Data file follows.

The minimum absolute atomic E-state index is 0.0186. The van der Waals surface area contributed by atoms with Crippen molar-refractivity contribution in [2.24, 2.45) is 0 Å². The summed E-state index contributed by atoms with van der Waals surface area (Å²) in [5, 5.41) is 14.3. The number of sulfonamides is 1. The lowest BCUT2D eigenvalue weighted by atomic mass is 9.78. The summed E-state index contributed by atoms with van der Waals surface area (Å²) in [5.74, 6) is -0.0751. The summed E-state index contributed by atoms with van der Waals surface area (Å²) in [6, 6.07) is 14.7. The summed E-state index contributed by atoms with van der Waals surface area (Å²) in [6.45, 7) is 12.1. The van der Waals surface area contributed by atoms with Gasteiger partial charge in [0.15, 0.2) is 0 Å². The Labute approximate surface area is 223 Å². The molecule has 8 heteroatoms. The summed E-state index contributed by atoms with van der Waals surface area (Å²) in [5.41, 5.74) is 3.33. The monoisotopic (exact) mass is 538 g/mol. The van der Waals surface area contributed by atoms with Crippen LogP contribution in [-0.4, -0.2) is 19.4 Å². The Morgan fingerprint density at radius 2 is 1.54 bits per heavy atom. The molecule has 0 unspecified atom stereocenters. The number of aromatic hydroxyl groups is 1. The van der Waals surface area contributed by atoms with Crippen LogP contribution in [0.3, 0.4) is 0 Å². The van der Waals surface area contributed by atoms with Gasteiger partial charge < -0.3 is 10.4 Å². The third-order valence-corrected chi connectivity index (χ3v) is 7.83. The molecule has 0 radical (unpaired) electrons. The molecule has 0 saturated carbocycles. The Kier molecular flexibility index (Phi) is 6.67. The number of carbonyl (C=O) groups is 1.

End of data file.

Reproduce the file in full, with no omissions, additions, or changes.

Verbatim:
The minimum absolute atomic E-state index is 0.0186. The van der Waals surface area contributed by atoms with Crippen molar-refractivity contribution in [2.24, 2.45) is 0 Å². The summed E-state index contributed by atoms with van der Waals surface area (Å²) in [5, 5.41) is 14.3. The number of sulfonamides is 1. The lowest BCUT2D eigenvalue weighted by atomic mass is 9.78. The summed E-state index contributed by atoms with van der Waals surface area (Å²) in [5.74, 6) is -0.0751. The summed E-state index contributed by atoms with van der Waals surface area (Å²) in [6, 6.07) is 14.7. The summed E-state index contributed by atoms with van der Waals surface area (Å²) in [6.45, 7) is 12.1. The van der Waals surface area contributed by atoms with Gasteiger partial charge in [0.15, 0.2) is 0 Å². The Labute approximate surface area is 223 Å². The molecule has 8 heteroatoms. The summed E-state index contributed by atoms with van der Waals surface area (Å²) in [5.41, 5.74) is 3.33. The monoisotopic (exact) mass is 538 g/mol. The van der Waals surface area contributed by atoms with Crippen LogP contribution in [-0.4, -0.2) is 19.4 Å². The Morgan fingerprint density at radius 2 is 1.54 bits per heavy atom. The molecule has 0 unspecified atom stereocenters. The number of aromatic hydroxyl groups is 1. The van der Waals surface area contributed by atoms with Crippen LogP contribution in [0.3, 0.4) is 0 Å². The van der Waals surface area contributed by atoms with Gasteiger partial charge < -0.3 is 10.4 Å². The third-order valence-corrected chi connectivity index (χ3v) is 7.83. The molecule has 0 radical (unpaired) electrons. The molecule has 0 saturated carbocycles. The Kier molecular flexibility index (Phi) is 6.67. The number of carbonyl (C=O) groups is 1.